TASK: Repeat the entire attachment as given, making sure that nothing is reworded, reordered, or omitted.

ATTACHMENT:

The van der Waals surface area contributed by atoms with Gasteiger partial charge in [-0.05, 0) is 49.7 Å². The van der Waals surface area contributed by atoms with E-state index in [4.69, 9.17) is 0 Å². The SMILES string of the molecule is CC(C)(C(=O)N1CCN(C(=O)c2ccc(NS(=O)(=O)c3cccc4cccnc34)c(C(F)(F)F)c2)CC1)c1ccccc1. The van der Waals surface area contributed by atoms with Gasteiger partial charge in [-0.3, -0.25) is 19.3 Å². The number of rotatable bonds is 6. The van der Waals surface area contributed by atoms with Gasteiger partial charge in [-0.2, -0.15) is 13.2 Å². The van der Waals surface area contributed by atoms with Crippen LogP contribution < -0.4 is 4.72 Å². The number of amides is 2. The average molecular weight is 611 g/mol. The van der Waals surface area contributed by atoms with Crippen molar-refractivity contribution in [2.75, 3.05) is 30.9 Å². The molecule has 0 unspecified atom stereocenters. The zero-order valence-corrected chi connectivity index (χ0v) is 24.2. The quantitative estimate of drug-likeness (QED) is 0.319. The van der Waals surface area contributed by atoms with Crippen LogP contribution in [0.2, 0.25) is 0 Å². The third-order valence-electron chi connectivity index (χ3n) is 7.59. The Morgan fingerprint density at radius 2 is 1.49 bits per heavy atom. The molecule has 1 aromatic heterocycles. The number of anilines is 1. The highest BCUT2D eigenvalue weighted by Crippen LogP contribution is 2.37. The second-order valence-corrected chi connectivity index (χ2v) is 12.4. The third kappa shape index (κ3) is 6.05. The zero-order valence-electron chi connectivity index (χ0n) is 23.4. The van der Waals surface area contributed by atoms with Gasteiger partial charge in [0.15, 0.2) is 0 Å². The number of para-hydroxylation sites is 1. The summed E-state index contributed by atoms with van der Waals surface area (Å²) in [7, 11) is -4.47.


The van der Waals surface area contributed by atoms with Gasteiger partial charge in [-0.05, 0) is 49.7 Å². The van der Waals surface area contributed by atoms with E-state index in [4.69, 9.17) is 0 Å². The SMILES string of the molecule is CC(C)(C(=O)N1CCN(C(=O)c2ccc(NS(=O)(=O)c3cccc4cccnc34)c(C(F)(F)F)c2)CC1)c1ccccc1. The van der Waals surface area contributed by atoms with Gasteiger partial charge in [-0.3, -0.25) is 19.3 Å². The number of rotatable bonds is 6. The van der Waals surface area contributed by atoms with Gasteiger partial charge in [-0.2, -0.15) is 13.2 Å². The van der Waals surface area contributed by atoms with Crippen LogP contribution < -0.4 is 4.72 Å². The number of amides is 2. The average molecular weight is 611 g/mol. The van der Waals surface area contributed by atoms with Crippen molar-refractivity contribution in [2.75, 3.05) is 30.9 Å². The molecule has 0 unspecified atom stereocenters. The zero-order valence-corrected chi connectivity index (χ0v) is 24.2. The quantitative estimate of drug-likeness (QED) is 0.319. The van der Waals surface area contributed by atoms with Crippen LogP contribution in [0.2, 0.25) is 0 Å². The third-order valence-electron chi connectivity index (χ3n) is 7.59. The Morgan fingerprint density at radius 2 is 1.49 bits per heavy atom. The molecule has 1 aromatic heterocycles. The number of anilines is 1. The highest BCUT2D eigenvalue weighted by Crippen LogP contribution is 2.37. The second-order valence-corrected chi connectivity index (χ2v) is 12.4. The third kappa shape index (κ3) is 6.05. The zero-order valence-electron chi connectivity index (χ0n) is 23.4. The van der Waals surface area contributed by atoms with Gasteiger partial charge in [0.15, 0.2) is 0 Å². The number of para-hydroxylation sites is 1. The summed E-state index contributed by atoms with van der Waals surface area (Å²) in [7, 11) is -4.47.